The Langer report was classified as “Secret” by the OSS, but was eventually declassified in 1968. After receiving some encouragement from fellow scholars, particularly Professor Henderson Braddick of the Department of International Relations at Lehigh UniversityLanger decided to publish the report in book form. The original report is in the public domain and is available on the Internet on a number of sites. Numerous substantial unexplained differences were noted by Gatzke, however, between the report as published in 1972 and separate copy of the 1943/33 report. Gatzke writes “Recent correspondence with the publisher…has revealed that the original [OSS report] manuscript was changed and edited several times by Dr. Langer and others, both in 1943 and again before publication.

Content and conclusions

The report used many sources to profile Hitler, including a number of informants, including Hitler’s nephew, William Patrick Hitler, his family physician, Dr. Eduard Bloch, Ernst Hanfstaengl, Hermann Rauschning, Princess Stephanie von Hohenlohe, Otto Strasser, Friedlinde Wagner, and Kurt Ludecke. The so-called “Hitler Source Book” which was appended to the wartime report, ran over one thousand pages and was indexed against the report. The groundbreaking study was the pioneer of offender profiling and political psychology, today commonly used by many countries as part of assessing international relations.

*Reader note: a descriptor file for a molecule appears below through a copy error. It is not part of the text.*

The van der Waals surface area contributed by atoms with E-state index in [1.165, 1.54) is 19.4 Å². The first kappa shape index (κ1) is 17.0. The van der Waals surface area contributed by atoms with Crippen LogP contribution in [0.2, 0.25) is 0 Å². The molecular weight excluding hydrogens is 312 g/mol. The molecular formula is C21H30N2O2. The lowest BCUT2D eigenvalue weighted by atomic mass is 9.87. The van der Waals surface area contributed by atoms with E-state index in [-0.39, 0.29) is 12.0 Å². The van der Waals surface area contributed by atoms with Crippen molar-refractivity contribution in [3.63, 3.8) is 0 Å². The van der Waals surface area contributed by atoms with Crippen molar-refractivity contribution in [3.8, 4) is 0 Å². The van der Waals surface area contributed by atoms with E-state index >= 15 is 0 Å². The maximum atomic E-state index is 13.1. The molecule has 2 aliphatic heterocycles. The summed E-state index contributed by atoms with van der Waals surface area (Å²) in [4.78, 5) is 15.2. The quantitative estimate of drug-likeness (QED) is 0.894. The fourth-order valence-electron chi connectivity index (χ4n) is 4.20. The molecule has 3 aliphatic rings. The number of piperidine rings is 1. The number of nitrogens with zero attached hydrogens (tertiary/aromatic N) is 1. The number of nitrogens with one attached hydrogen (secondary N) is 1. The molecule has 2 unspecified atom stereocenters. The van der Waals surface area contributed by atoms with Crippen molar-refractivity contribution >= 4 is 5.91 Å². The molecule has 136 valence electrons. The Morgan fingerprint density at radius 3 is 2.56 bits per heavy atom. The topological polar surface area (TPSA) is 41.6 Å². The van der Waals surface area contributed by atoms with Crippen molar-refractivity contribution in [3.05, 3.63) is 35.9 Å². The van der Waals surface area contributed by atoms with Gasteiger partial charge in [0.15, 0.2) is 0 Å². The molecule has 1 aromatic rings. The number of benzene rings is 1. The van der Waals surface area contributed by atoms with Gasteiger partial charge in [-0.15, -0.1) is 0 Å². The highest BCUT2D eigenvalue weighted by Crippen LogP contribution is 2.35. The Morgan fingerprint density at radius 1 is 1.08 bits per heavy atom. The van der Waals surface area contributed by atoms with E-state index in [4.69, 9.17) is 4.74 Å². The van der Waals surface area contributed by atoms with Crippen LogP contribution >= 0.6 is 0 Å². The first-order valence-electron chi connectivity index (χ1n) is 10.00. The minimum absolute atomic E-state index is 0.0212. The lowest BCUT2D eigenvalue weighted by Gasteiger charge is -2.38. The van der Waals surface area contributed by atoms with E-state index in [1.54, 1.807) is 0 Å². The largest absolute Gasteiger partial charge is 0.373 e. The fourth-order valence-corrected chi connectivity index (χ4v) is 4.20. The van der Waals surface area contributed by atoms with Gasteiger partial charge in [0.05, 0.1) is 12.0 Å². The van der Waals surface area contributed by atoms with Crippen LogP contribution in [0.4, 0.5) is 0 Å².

In addition to predicting that if defeat for Germany was near, Hitler would most likely choose suicide, Langer’s report stated that Hitler was “probably impotent” as far as heterosexual relations were concerned and that there was a possibility that Hitler had participated in a homosexual relationship. The report stated that:

[t]he belief that Hitler is homosexual has probably developed (a) from the fact that he does show so many feminine characteristics, and (b) from the fact that there were so many homosexuals in the Party during the early days and many continue to occupy important positions. It is probably true that Hitler calls Foerster “Bubi”, which is a common nickname employed by homosexuals in addressing their partners. This alone, however, is not adequate proof that he has actually indulged in homosexual practices with Foerster, who is known to be a homosexual.

Langer’s report also concluded that Hitler loved pornography and masochistic sex, and in particular that he had “coprophagic tendencies or their milder manifestations” in his heterosexual relationships, and masochistically derived “sexual gratification from the act of having a woman urinate or defecate on him.”